There are a few insights for us in St. Paul’s experience at Troas.  God has a way of closing some doors and opening others.  When we can’t get past multiple obstacles in our planning, maybe we should look for another direction, as Paul did. In my experience, God finds it easier to redirect churches that are aggressively pursuing their mission than to get self-satisfied churches off their pews.  Don’t wait for the perfectly crafted game plan; get going. The word immediately in Acts 16 deserves attention.  The author of The Purpose-Driven Church wrote: “Don’t ask God to bless what you’re doing; do what he’s blessing.”  The apostle’s mission team had seen the Spirit bring people to faith as they proclaimed forgiveness and eternal life in Jesus through relationships they developed in Jewish synagogues and Gentile marketplaces.  They were eager to take that strategy to new communities in the Greco-Roman world.  How can our church build on what God is blessing in our midst?  Be bold enough to dream.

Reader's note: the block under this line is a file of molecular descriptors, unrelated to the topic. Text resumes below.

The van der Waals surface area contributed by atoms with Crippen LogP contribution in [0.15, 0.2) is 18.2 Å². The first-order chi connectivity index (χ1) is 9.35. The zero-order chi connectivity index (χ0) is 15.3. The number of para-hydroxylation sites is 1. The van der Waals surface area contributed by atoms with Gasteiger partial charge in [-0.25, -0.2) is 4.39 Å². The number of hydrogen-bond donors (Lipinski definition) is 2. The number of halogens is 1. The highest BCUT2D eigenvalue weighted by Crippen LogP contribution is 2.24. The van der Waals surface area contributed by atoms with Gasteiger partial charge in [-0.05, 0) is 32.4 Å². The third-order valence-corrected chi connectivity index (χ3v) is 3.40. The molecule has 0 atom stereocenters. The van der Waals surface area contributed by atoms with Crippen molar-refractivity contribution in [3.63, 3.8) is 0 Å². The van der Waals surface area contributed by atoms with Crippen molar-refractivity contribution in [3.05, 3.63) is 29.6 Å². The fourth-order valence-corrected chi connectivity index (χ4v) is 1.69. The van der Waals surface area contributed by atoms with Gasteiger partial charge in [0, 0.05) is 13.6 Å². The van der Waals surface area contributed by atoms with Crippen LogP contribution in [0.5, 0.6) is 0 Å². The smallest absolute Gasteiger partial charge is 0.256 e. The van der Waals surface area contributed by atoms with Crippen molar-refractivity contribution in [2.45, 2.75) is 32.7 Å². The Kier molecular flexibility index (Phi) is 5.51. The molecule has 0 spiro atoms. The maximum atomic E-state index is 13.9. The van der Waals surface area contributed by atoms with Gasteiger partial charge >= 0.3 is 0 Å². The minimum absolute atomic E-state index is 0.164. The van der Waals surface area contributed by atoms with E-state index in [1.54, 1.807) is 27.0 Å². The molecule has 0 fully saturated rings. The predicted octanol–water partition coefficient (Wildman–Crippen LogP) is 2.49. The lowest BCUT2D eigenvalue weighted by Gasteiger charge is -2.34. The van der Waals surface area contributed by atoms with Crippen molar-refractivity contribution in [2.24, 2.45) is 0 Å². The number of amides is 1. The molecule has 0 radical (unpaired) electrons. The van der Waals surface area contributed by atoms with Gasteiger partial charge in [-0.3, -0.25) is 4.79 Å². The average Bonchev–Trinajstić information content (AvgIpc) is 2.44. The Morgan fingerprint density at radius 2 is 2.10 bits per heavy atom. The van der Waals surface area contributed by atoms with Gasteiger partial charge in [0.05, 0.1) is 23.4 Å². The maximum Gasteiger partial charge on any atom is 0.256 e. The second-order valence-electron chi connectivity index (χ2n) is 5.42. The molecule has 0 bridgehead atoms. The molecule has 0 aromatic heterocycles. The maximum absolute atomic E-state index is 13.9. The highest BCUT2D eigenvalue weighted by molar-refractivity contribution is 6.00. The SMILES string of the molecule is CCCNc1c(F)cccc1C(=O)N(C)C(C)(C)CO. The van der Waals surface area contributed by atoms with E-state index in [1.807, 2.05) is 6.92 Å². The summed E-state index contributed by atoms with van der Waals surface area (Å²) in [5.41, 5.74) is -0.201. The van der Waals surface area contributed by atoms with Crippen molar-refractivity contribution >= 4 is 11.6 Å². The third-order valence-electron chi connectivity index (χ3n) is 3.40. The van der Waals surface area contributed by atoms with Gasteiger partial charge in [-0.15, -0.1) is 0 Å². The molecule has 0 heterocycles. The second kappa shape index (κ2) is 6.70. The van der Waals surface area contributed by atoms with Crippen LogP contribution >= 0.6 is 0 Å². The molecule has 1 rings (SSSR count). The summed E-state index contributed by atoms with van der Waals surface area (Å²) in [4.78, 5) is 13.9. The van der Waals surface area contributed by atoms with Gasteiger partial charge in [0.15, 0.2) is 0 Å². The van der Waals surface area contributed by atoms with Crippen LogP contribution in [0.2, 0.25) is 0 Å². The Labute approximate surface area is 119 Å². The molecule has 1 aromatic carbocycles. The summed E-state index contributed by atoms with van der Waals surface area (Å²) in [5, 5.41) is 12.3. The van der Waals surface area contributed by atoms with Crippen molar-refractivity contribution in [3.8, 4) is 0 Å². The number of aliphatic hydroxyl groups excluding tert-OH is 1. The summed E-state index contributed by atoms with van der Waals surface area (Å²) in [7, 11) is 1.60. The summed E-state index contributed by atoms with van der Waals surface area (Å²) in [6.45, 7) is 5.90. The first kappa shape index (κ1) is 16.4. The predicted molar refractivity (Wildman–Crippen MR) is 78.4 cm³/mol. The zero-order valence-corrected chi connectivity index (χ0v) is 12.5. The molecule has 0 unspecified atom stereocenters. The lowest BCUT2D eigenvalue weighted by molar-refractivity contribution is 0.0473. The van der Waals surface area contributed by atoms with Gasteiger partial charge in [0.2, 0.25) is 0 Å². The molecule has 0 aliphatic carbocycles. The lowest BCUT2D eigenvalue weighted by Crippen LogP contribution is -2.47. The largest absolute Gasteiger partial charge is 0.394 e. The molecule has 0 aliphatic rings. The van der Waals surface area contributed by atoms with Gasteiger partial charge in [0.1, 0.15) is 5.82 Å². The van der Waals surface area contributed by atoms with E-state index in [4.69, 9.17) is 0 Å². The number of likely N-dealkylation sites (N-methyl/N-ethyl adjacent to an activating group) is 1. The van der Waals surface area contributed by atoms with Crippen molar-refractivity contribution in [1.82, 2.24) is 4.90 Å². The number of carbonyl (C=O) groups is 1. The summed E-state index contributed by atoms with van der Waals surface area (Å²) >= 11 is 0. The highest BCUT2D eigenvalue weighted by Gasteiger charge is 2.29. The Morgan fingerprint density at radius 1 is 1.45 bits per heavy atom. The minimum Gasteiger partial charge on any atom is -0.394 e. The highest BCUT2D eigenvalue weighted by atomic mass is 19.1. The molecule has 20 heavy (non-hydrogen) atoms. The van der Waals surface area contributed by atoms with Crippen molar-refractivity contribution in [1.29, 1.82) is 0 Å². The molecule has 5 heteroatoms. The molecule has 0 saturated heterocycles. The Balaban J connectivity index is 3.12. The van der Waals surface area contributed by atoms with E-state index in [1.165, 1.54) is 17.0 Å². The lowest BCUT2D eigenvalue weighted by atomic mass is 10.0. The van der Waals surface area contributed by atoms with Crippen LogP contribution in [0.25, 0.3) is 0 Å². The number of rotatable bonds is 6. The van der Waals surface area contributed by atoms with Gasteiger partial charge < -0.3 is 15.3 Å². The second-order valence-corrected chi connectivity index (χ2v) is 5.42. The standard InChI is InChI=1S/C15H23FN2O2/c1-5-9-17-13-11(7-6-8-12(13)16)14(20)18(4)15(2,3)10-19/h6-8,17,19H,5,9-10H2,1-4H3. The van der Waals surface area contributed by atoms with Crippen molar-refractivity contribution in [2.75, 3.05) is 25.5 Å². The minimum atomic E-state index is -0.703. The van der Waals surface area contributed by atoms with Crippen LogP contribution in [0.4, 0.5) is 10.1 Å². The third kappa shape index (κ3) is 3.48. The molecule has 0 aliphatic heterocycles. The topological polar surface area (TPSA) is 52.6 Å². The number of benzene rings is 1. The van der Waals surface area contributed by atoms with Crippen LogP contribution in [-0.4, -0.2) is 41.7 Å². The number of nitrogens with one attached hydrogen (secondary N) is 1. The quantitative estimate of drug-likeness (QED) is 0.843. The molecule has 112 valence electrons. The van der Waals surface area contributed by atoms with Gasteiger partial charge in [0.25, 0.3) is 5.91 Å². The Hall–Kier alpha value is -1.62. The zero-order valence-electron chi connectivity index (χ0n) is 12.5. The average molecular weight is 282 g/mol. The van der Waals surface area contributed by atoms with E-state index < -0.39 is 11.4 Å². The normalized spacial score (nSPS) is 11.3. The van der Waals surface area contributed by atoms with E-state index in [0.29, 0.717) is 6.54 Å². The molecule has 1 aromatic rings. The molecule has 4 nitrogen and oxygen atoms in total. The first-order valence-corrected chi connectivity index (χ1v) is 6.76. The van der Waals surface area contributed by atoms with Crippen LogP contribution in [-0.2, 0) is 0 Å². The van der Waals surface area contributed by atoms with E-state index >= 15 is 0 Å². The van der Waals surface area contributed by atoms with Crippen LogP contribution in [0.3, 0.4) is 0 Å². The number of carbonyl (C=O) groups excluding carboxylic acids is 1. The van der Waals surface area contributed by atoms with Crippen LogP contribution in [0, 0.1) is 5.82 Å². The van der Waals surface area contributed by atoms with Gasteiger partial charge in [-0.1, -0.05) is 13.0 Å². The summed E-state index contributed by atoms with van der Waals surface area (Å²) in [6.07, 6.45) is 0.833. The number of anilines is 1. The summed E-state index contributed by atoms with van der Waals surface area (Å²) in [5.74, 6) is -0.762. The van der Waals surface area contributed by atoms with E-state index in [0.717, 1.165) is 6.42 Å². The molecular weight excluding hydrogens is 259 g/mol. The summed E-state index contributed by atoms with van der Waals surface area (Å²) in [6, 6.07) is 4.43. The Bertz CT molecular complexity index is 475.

Root us so deeply in your Word, Lord, that our hearts mirror your heart in love for others.  Create in us a passionate sense of purpose, so that we recognize opportunities to share your truth.  Overcome our reluctance and unite us in goals that give you glory and fulfill your mission. And in our personal lives, give us purpose and guidance, for Jesus’ sake.  Amen.


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A Passage and A Prayer 1/11/19

“For I decided to know nothing among you except Jesus Christ and him crucified. And I was with you in weakness and in fear and much trembling, and my speech and my message were not in plausible words of wisdom, but in demonstration of the Spirit and of power, so that your faith might not rest in the wisdom of men but in the power of God.” 1 Corinthians 2:2-5
 
Did you make any resolutions for 2019? If you are like most Americans, the answer is yes. And the top resolutions for most people? Save money and lose weight or get in shape.